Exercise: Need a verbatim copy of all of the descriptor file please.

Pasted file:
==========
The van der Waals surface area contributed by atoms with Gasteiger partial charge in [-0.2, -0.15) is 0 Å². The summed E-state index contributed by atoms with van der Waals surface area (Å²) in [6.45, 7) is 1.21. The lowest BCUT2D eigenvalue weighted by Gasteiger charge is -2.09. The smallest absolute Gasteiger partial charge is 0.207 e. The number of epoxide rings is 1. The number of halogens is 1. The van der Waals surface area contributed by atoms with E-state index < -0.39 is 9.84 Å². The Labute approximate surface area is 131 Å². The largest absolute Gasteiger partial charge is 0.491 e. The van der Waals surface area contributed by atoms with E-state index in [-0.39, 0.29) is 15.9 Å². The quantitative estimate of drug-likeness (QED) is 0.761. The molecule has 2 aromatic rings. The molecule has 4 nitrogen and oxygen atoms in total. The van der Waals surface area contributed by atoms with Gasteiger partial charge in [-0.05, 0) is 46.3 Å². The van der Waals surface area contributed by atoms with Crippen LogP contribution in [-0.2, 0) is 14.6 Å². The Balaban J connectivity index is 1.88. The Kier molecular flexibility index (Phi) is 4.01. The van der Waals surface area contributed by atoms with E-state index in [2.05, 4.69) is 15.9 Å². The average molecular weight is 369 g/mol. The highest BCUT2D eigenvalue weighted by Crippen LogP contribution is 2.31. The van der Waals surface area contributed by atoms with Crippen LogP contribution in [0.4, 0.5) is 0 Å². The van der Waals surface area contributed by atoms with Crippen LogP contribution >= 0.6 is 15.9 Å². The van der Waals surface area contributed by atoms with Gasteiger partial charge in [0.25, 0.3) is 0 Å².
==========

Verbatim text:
The van der Waals surface area contributed by atoms with Gasteiger partial charge in [-0.2, -0.15) is 0 Å². The summed E-state index contributed by atoms with van der Waals surface area (Å²) in [6.45, 7) is 1.21. The lowest BCUT2D eigenvalue weighted by Gasteiger charge is -2.09. The smallest absolute Gasteiger partial charge is 0.207 e. The number of epoxide rings is 1. The number of halogens is 1. The van der Waals surface area contributed by atoms with E-state index < -0.39 is 9.84 Å². The Labute approximate surface area is 131 Å². The largest absolute Gasteiger partial charge is 0.491 e. The van der Waals surface area contributed by atoms with E-state index in [-0.39, 0.29) is 15.9 Å². The quantitative estimate of drug-likeness (QED) is 0.761. The molecule has 2 aromatic rings. The molecule has 4 nitrogen and oxygen atoms in total. The van der Waals surface area contributed by atoms with Gasteiger partial charge in [-0.05, 0) is 46.3 Å². The van der Waals surface area contributed by atoms with Crippen LogP contribution in [-0.2, 0) is 14.6 Å². The Balaban J connectivity index is 1.88. The Kier molecular flexibility index (Phi) is 4.01. The van der Waals surface area contributed by atoms with E-state index in [2.05, 4.69) is 15.9 Å². The average molecular weight is 369 g/mol. The highest BCUT2D eigenvalue weighted by Crippen LogP contribution is 2.31. The van der Waals surface area contributed by atoms with Crippen LogP contribution in [0.4, 0.5) is 0 Å². The van der Waals surface area contributed by atoms with Crippen LogP contribution >= 0.6 is 15.9 Å². The van der Waals surface area contributed by atoms with Gasteiger partial charge in [0.25, 0.3) is 0 Å².